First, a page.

I don’t know if Math Anxiety is listed in the mental health manuals, but its effects are real, and if not totally devastating, they can at least ruin a perfectly good family evening, especially the night before a test.
Math Anxiety can develop early or late, and can be triggered by a recent change in the child’s math environment: maybe a new teacher, a confusing textbook, or a sudden increase in the level of difficulty. Sensitivities vary, with some students unable to tolerate any mention of numbers at all, while others react strongly just to fractions and decimals. Personally, I’ve noticed that some students get along just fine with algebra but have severe reactions to geometric proofs, and vice versa, which is usually related to either being more logically or more visually inclined in their thinking.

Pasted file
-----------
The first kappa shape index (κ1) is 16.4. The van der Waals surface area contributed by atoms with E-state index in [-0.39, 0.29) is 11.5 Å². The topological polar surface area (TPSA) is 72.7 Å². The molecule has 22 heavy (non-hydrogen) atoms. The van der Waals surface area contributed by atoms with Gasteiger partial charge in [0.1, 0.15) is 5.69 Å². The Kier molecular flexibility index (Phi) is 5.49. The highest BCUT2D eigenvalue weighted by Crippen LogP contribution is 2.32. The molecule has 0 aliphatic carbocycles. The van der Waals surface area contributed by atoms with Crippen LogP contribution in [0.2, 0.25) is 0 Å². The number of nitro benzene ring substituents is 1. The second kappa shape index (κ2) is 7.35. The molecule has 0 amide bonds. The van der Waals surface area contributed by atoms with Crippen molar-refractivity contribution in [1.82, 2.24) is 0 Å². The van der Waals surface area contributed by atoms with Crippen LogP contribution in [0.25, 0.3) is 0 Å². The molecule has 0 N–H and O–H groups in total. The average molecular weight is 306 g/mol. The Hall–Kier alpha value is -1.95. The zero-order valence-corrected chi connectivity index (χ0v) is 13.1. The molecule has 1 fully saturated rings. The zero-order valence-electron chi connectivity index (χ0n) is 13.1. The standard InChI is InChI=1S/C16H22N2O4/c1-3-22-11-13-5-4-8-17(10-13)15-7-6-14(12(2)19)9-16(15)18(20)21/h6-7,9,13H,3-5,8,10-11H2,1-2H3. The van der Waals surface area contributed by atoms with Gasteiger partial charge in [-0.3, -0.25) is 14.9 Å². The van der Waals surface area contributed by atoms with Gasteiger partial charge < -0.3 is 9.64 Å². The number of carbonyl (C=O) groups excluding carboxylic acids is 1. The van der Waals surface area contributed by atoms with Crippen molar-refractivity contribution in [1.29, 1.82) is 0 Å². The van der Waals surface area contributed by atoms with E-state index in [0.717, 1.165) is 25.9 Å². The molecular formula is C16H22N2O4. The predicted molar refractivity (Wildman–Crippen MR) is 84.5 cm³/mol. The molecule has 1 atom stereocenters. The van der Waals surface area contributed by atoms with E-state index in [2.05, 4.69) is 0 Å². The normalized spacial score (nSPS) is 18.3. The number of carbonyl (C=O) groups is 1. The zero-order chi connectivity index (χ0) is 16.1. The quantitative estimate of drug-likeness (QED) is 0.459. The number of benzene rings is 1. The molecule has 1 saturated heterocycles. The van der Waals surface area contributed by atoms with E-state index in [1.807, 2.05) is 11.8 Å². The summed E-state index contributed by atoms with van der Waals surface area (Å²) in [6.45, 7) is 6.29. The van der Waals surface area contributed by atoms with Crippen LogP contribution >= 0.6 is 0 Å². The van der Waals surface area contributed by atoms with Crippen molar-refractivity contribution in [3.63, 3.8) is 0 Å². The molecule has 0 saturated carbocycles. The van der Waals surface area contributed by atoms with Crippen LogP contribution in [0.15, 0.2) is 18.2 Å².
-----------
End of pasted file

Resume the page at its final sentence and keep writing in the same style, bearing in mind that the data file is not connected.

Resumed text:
In our family, symptoms of Math Anxiety have ranged from mild to severe. Quiet reluctance and procrastination may give way to loud protests, the emotional scrunching of homework pages, or full-blown hysteria. The police have never appeared to investigate, but I know the neighbors are wondering what’s going on.